The European Commission has chosen to overlook three of the four major animal welfare reforms they previously announced, including the matter of overcrowding livestock. Source: Four Paws

The discourse surrounding the European Union’s animal welfare legislation recently took an intriguing twist. Joe Moran, FOUR PAWS’s Director of European Policy, drew attention to the typical transition periods for such measures, which usually span a decade or more. He compared shelving present-day legislation due to projected costs spread across the next 20 years to cancelling a vacation planned a decade in advance because of current inclement weather. In his words, “It literally doesn’t make any sense at all. It’s bonkers.”

Moran posited that the decision to abandon the animal welfare initiatives might not be solely rooted in immediate financial concerns. He suggested that the broader optics, particularly concerning the European Commission’s ongoing negotiations for the EU-Mercosur trade deal with nations like Argentina, Brazil, Paraguay, and Uruguay, could be influencing the decision. The timing of the legislative reforms, especially their potential to cast a shadow on the trade deal, might be of particular concern.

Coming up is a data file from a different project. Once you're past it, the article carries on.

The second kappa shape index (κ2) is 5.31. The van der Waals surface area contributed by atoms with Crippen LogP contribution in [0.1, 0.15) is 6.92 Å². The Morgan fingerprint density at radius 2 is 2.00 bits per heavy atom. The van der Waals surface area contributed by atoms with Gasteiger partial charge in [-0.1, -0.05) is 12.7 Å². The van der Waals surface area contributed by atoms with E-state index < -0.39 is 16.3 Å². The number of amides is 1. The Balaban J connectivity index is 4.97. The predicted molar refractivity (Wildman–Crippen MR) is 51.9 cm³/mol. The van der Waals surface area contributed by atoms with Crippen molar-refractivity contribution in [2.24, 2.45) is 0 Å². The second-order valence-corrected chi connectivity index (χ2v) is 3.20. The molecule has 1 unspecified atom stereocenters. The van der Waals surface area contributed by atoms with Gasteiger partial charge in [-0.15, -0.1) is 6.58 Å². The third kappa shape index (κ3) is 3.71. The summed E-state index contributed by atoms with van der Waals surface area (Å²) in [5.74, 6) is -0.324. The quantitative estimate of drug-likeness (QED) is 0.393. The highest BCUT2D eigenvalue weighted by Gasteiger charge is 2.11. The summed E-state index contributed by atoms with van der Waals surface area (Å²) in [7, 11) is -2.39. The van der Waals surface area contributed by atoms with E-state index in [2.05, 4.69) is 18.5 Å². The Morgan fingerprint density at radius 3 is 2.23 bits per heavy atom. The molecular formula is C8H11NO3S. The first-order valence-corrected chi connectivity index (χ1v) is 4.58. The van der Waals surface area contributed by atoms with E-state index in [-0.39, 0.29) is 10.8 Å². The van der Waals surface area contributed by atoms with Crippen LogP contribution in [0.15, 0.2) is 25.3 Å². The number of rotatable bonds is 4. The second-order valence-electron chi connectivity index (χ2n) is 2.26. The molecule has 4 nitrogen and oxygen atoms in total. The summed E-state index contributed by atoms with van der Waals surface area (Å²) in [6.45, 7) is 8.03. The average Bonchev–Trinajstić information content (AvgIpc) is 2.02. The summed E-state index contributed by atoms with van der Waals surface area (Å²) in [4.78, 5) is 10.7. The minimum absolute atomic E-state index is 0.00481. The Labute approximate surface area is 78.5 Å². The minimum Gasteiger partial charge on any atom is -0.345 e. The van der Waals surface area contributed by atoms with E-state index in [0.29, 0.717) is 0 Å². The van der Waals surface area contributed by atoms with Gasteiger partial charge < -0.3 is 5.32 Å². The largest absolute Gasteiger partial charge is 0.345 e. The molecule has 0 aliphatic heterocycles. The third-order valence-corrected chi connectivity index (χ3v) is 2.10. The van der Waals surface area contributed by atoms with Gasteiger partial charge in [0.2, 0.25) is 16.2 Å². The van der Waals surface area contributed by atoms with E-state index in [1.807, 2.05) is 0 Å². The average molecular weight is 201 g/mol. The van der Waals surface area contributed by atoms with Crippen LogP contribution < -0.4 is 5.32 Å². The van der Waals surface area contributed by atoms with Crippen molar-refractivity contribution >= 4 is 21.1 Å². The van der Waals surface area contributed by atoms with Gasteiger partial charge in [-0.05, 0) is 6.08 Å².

A leak from April 2023 underscored Moran’s suspicions. The document revealed that nations likely to be most impacted by the heightened welfare standards included Brazil and Thailand for poultry meat and Brazil, Argentina, and Uruguay concerning beef. The heightened standards for animal welfare could clash with the interests of these countries, making trade negotiations more tenuous. Moran expressed concerns that unveiling such stringent requirements during trade talks could be seen as a risk, especially if South American imports were mandated to adhere to the same welfare standards. The European Commission might perceive this as a potential deal-breaker.